Kilbirnie / North Ayrshire, photos/images/video, Uncategorized

Meet Malcolm McTaggart and Janet Smith

Malcolm McTaggart and Janet Smith (my Great Great Great Grandparents) lived in Montgomery Street as well as the Paddockholm area of Kilbirnie and then Glengarnock and were in many ways the parents of most McTaggart families who live in Kilbirne and Dalry today. The others came from his siblings, aunts and uncles.

He died in the late 1890s and she lived until 1919. His first wife was Jane Leitch, with whom he had one child and he is pictured here with his second wife Janet Smith. Together they had a lot of children.

Their parents came from Islay, the island off the west coast and they could only speak Gaelic when they first arrived here in the 1840s. Malcolm was born in Kilbirnie. His father was also married to a Janet Smith, Father and son married mother and niece. Everybody worked in the steel works.

Malcolm and Janet are buried with their son John and they are one of the first graves as you enter the old cemetery across from the old old cemetery gate.

Kilbirnie / North Ayrshire, Poems, Uncategorized

Poem: The Bing, Kilbirnie

The bing was a huge mound of cement and gravel where kids climbed on the corner of Place View and Newhouse Drive. It was converted into a playpark in the mid 80s.

Oh the years upon the bing 
with cousin Margaret children played
climbing up with all our power
by Newhouse drive where people stayed

Amid the thorns and grey cement 
there seemed a moment, time well spent
and sliding down the gravel slope 
I skinned my knees without a hope

My grannie waiting at the door
with borax, plasters by the score

O the hills we thought were steep
when now in older lives we keep

Mountains slopes upon our minds
perhaps a bing of different kind
climbing o’er our darker thoughts 
just like the thistles we did trod

Lessons from the bing well learnt
of my granny’s soothing balm
o how that Love returns to me
nd brings with it a sense of calm

And behind the trees sat Warrior’s bing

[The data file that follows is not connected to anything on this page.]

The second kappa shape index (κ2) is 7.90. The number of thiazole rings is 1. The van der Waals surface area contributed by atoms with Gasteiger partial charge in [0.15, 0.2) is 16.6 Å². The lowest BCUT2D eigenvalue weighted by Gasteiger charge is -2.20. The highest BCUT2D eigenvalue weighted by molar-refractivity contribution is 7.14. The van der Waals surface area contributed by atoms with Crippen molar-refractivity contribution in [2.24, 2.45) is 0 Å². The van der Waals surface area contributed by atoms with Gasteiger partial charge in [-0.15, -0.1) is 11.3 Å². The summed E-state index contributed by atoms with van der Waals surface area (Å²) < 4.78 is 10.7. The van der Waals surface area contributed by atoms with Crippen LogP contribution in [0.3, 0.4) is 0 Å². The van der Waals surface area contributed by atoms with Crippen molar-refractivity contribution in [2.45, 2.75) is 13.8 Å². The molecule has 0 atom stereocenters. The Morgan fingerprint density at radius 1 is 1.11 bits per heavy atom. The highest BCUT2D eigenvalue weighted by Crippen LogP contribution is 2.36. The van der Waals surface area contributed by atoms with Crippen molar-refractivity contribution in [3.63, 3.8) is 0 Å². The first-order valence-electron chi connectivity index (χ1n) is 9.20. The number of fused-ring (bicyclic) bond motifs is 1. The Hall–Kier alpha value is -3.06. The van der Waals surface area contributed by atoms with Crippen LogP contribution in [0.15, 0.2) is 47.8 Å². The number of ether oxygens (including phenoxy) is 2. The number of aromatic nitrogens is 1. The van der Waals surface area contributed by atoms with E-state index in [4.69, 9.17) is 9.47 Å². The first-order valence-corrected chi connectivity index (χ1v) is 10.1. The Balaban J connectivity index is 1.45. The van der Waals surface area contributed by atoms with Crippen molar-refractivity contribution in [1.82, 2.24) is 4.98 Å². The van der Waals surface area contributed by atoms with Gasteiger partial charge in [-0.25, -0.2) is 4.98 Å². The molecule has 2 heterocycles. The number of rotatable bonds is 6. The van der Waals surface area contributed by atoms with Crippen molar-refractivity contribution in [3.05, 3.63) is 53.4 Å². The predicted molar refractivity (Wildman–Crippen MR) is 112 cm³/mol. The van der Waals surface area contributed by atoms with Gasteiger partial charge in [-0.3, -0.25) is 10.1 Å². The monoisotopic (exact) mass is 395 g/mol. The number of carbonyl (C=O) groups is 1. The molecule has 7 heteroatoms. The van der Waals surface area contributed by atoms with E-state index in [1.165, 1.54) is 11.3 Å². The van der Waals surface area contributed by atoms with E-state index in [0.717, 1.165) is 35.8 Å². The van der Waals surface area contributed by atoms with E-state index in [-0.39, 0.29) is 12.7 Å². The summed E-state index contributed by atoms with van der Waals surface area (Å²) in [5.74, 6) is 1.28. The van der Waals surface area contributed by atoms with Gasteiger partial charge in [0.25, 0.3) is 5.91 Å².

perhaps a sign of future years
with bigger slope and hills to climb
amid the darker fading years
Kilbirnie / North Ayrshire, photos/images/video, Uncategorized

ِDennyholm Street, Kilbirnie

I have attached 3 photos.

On one you can see a map showing that the Dennyholm (street) ran parallel to Newton Street but was on a level at the back and beneath the street. (next to number 836 on the map). The mill was a bit further back.

The other two photos show the entrance to what was “Dennyholm Street” with a very long row of houses. We can only see the first house on Dennyholm Street on the colour photo which is sitting down from of what appears to be the back of a block of flats which are built upwards to Newton Street. The older photo shows a concrete shed in front of the same first house a little bit closer.

I initially thought that Dennyholm street would have been the blocks of tenaments built up to Newton Street but one of the North Ayrshire Directories of that time describes them as “a long row of houses prone to flooding.” The census of 1921 shows them as having only 2 rooms each.

The area has been completely replaced with the Dennyholm Wynd Housing Estate although on Google Earth you can still see the same street, which is more like a lane now with those yellowish grey flats beneath the ground level of Newton Street.

In the 1900s the street had shops and a school. Dennyholm Street no longer exists and is simply the river walk at the back of Newton Street now.

Kilbirnie / North Ayrshire, Poems, spirituality, Uncategorized

LIlac – A Poem

Last night I dreamt of Lilac buds
Upon the Garnock Stream
amid the thorns and briars thick
a purple colour beamed

I thought about the folk who came
and chanced upon this sight
perhaps ancestors,long since gone
who left it burning bright

Perhaps a bird did carry it
from far and distant lands
or from a child´s hands it fell
and grew to proudly stand

Or from Place Castle seeds did blow
across the glade and vine
to where the lovers meet in quiet
with bodies deep entwined

From where before the lilac came
no man knows for sure
cemetery or Moorpark House
or from the Fairlie Moor

So when you come and chance upon
the purple lilac hue
Give a thought from whence it came
Ancestors before you